Crystal Palace Football Club is opening is doors to rough sleepers in extreme weather after last year’s successful pilot saw two homeless men helped in to work.
Last year The Chronicle reported how a man sleeping outside Tesco was found employment after he took sanctuary at the emergency shelter set up at Selhurst Park.
Whenever the overnight temperature is forecast to fall below freezing the Glaziers lounge is converted into a temporary overnight shelter for up 10 rough sleepers, staffed by volunteers, including club staff, and specialists from Croydon council’s homelessness services.
New arrivals are welcomed with a camp bed for the night, a hot evening meal, breakfast and washing facilities and offered advice by staff from Croydon Council’s Gateway homelessness prevention service and its specialist outreach support workers from Thames Reach.
The club’s charity Palace for Life has also joined forces with national homelessness charity Crisis this Christmas to deliver fun football sessions and coaching to people experiencing homelessness in Croydon.
One of its trainees Jamil Smith has organised a Christmas Party for Brigstock House refugees.
Crystal Palace Football Club chief executive Phil Alexander said: “Our objective is not only to give rough sleepers a bed for the night, but also to help get them off the streets.”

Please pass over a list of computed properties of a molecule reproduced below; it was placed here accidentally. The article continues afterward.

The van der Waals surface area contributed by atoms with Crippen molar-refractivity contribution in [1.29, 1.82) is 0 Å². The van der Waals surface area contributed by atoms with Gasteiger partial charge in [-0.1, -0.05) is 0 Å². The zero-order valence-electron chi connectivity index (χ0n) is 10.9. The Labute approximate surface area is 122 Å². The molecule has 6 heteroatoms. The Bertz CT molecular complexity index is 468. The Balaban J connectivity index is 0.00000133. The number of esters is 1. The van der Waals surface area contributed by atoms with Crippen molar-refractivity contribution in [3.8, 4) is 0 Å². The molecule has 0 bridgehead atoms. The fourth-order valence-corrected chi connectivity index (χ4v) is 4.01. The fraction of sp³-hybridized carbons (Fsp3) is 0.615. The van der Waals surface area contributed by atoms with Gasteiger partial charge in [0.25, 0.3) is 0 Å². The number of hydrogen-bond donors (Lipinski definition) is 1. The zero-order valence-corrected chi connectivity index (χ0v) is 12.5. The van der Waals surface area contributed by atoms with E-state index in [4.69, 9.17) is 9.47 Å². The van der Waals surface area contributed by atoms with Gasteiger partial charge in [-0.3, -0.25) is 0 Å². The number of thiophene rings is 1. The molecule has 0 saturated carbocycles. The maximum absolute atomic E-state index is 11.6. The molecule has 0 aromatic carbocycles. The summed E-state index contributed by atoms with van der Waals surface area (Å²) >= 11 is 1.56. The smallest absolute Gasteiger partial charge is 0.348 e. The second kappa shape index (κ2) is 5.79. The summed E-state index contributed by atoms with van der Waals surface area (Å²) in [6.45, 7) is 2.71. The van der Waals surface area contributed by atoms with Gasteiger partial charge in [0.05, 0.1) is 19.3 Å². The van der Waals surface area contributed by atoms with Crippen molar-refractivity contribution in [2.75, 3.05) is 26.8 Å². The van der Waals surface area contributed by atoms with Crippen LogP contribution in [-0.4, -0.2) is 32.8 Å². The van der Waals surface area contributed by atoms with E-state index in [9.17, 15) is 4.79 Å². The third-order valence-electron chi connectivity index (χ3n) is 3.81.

Mr Alexander added: “Last year, we were able to find jobs for two people referred to the shelter.”
Councillor Alison Butler, Croydon Council’s cabinet member for homes and Gateway services, said: “By opening this shelter for the second winter running, Crystal Palace FC is once again playing a crucial role in supporting the council’s wider proactive work to get rough sleepers off the streets and on the road to a better future.”
First team players and several squad members from the Academy U18 and U23 teams (pictured above) also volunteered at a church food bank earlier in the year.
Premiership Defender Joel Ward said of the experience: “You don’t have to go too far to find poverty. We all know there are some extreme cases around the world, but there are also extreme cases on our doorstep that we can help or prevent.”